Wetland Wilderness Tours Takes You to the Underbelly of South Walton

December 12, 2012 by Gwen Break

Kent Mundy delights in showing people the part of South Walton most can’t even imagine. Mundy is owner and operator of Wetland Wilderness Tours, a one-man, one-boat tour company that explores the outbacks, sloughs and bayous of the Choctawhatchee River, IntraCoastal and other four waterways that spill into the Choctawhatchee Bay.

On his tours he visits places full of frogs, crickets, birds, exotic plants and an array of animals that fly, swim or just travel across land. The vibrant colors, the thousands of shades of green, brown and blue, are punctuated by flashes of red and white as animals go about their daily rituals. The smell of earth and water mix together in a heady cologne that seems  to cling to one’s skin and invade one’s imagination. The sounds are buzzing, flapping, cawing, yowling, whispering, rustling, rattling, a quiet symphony of peaceful excitement. With Mundy’s help, you catch Mother Nature doing her day-to-day work and become part of the landscape for a brief time.

A licensed Captain, a Certified Outfitter by the Walton County Tourist Development Center and a Master Naturalist, Mundy has spent a lifetime on the water, both in Walton County, the Florida Panhandle and in the wilds of Alaska.

He has taken birders out and in a single tour during the October migration identified more than 80 different species of birds including Osprey, Swallowtail Kites,  Pileated Woodpecker (second in size only to the possibly extinct Ivory-billed) and of course all colors and kinds of Herons, including the Great Blue Heron.

Plant life along the tour sites include the wax myrtles,  yaupons, cypress, calla lilies, bamboo, cat tails, Carolina bay, swamp lilies and natural azaleas, depending on the time of year.There are distinct sights in each of the seasons Mundy explains. Fall and winter provide unique advantages for spotting wildlife, says Mundy.

“With us being in northern part of the state, we have the four seasons. (With) all the leaves down you can see further into the islands and see how the trees are grown, and you have a better chance of seeing a white tail deer, a feral hog, or even a bobcat, or even anything that may be out there.”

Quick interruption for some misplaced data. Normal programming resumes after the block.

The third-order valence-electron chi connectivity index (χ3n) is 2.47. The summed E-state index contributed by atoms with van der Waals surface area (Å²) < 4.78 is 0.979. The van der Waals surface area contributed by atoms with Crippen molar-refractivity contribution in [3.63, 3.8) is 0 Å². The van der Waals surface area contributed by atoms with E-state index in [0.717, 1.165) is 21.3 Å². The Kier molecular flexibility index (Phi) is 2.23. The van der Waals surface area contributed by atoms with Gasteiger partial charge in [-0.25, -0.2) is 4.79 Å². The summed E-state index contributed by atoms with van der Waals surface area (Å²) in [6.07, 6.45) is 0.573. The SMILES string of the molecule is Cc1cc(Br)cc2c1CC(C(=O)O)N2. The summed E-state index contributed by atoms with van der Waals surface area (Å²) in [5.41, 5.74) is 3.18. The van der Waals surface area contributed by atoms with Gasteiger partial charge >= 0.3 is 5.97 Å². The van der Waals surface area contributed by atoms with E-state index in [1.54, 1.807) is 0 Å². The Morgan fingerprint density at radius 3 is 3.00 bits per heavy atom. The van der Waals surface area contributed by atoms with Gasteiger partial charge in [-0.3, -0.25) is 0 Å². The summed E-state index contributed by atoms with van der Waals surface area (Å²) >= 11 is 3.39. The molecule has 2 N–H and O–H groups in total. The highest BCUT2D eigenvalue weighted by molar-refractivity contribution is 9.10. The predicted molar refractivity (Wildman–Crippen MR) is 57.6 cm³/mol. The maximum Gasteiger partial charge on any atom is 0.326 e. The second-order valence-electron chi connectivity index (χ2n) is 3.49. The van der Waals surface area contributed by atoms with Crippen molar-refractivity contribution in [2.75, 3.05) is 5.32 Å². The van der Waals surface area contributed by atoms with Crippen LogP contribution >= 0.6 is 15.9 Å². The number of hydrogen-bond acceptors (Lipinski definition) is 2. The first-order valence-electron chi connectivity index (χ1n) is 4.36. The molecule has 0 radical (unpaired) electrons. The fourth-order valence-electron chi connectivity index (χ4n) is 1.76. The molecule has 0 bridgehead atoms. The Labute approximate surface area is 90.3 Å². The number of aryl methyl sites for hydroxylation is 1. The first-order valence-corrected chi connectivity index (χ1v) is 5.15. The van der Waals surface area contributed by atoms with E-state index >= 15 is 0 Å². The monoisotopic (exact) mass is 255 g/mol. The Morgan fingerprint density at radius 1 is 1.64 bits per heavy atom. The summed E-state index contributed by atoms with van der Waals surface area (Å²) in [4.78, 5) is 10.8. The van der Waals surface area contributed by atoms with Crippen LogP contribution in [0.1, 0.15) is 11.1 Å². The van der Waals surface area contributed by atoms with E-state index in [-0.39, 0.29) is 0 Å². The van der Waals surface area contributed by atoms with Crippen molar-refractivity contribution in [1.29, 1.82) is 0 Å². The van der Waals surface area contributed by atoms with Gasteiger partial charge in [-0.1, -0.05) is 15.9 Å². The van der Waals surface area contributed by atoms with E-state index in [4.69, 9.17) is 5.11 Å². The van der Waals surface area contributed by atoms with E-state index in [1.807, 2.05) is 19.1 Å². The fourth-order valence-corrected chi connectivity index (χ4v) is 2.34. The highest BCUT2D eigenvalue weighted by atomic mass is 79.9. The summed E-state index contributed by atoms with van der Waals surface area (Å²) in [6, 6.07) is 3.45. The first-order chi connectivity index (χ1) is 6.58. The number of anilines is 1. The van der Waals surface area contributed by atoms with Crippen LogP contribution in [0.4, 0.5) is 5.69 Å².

Spotting alligators is not an uncommon experience.

Tours are done on a 22-foot Sea Arc skiff with a six-foot beam. Most of the trip is done at idle speed to allow Mundy to explain what guests are seeing and answer questions they may have. Silence, however, is sometimes golden, as Mundy kills the engine and one can hear only the sounds of nature, a quiet buzz accompanied by a soft swishing of air and water swirling by. “I can get it as quiet as you want it to be,” Mundy says with a chuckle.

Eco tours are the norm but arrangements can be made to include other activities such as fishing, paddle boarding or even taking a romantic junket into the wilderness. He especially enjoys teaching children to fish and is toying with the idea of someday possibly starting a day camp geared to just that.

Prices start at $200 for a two-hour tour for up to six people. Tips are appreciated. Hours are “set by the customer so as to be convenient for them.”

“Like one of my customers told me, ‘There’s a lot more to it than just alligators, isn’t there, Kent?’”

To reach Wetland Wilderness Tours, visit, or call (850) 865-0333, and like Mundy’s answering machine message says, if he’s not out catchin’ ‘gators, then he’s out fishin’ and will call you back later.


Gwen Break's picture

Gwen Break loves to write and she loves to keep up with almost everyone and almost everything going on in South Walton.

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